The provincial Drug Testing Laboratory (DTL) on Friday confirmed that it received samples of two medicines suspected to have caused the deaths of hundreds in Punjab from the office of the chief drug inspector of Sindh for analysis. These drugs included Soloprin of Megawise Pharma and Atenolol of Zafa Pharmaceutical.
Sindh DTL Director Shuja-ur-Rehman told The News that samples of both the drugs were collected by provincial drug inspectors from the market and pharmaceutical companies. He added that the lab would analyse the medicines on a priority basis.
He said the Drug Act gives 60 days’ time to the DTL for testing a medicine, but since this was a matter of priority, they would postpone all routine activities. In addition to the death of over 100 people in Punjab, these drugs are also suspected to have caused adverse reactions among patients, for which scores were still being treated.
The DTL director claimed that drug testing labs of pharmaceutical companies in Karachi and the rest of the province were better than those in Punjab. He added that they were very strict in keeping the quality of their medicines up to international standards.
He believed that deaths caused by the suspected drugs in Punjab were actually caused by the prescription as doctors prescribed high doses of cholesterol-lowering drugs to heart patients and this was responsible for the fatal reactions. However, he acknowledged that the actual reason could only be determined once the drugs had been analysed and autopsies carried on the deceased.
On the other hand, there was no change in the electricity supply situation at the lab. Power was disconnected a couple of months ago due to the non-payment of dues to the Karachi Electric Supply Company (KESC) and officials were relying on a small generator to power their equipment.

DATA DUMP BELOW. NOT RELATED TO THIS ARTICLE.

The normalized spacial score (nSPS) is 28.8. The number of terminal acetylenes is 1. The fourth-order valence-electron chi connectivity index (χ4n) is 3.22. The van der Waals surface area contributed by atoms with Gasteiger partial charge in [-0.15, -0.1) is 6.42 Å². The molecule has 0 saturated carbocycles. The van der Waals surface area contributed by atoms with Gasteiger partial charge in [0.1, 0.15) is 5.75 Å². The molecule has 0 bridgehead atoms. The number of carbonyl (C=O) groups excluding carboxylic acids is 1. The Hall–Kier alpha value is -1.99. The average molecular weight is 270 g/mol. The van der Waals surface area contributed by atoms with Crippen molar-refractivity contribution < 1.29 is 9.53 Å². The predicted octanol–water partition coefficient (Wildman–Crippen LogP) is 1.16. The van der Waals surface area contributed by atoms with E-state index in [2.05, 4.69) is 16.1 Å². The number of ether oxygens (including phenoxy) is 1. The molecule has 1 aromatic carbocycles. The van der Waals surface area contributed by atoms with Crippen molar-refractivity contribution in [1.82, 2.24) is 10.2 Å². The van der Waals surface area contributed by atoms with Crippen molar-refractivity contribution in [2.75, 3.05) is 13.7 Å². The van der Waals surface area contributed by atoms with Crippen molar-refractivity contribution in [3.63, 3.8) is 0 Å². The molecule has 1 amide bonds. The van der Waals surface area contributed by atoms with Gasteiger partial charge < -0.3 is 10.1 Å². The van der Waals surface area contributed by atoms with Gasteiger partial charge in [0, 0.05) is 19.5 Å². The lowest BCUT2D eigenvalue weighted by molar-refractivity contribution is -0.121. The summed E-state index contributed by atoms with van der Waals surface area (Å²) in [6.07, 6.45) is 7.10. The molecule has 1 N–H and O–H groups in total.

Staff of the DTL admitted that since directions had been given to analyse these medicines on a priority basis, they were planning to acquire an illegal electricity connection (Kunda) to complete the task.
They said that public offices situated close to the STL, whose electricity was also severed due to the non-payment of dues, were getting power through illegal connections and the DTL staff also decided to “avail the facility”.
At the same time, provincial health department officials were not satisfied with the procedure adopted for the import of raw material used in medicine, its quality control as well as its handling and storage at the Karachi port.
They said raw material used in medicine was imported from India and China by local and multinational pharmaceutical companies. Pakistan has no naphtha cracker facility, where raw material for the preparation of allopathic medicines is made.
“The raw material for medicines is brought on ships at the Karachi port and is handled like other merchandise such as scrap at the port. The raw material is kept in open places until it is cleared by port authorities and customs, which takes weeks and sometimes months,” an official claimed.
They said raw material used by the local pharmaceutical companies was often purchased from local suppliers, who imported or got it smuggled into the country, but there was no system for monitoring or testing by provincial or federal drug control authorities.
“There is an absolute need to streamline the entire process of medicine manufacturing in Pakistan from the import of its raw material to manufacturing at pharmaceutical companies. This includes the packing and labeling of the medicines,” an official of the health department said.
Similarly, registration, approval, pricing and related issues of medicines was still with the federal government despite the adoption of the 19th Constitutional Amendment, under which health had become a provincial subject, he maintained.
The official said the health department needed to conduct a complete review of medicine manufacturing in the province, its marketing and availability strictly on prescription. He added that life-saving drugs needed to be paid special attention to so that incidents like the deaths in Punjab could be averted.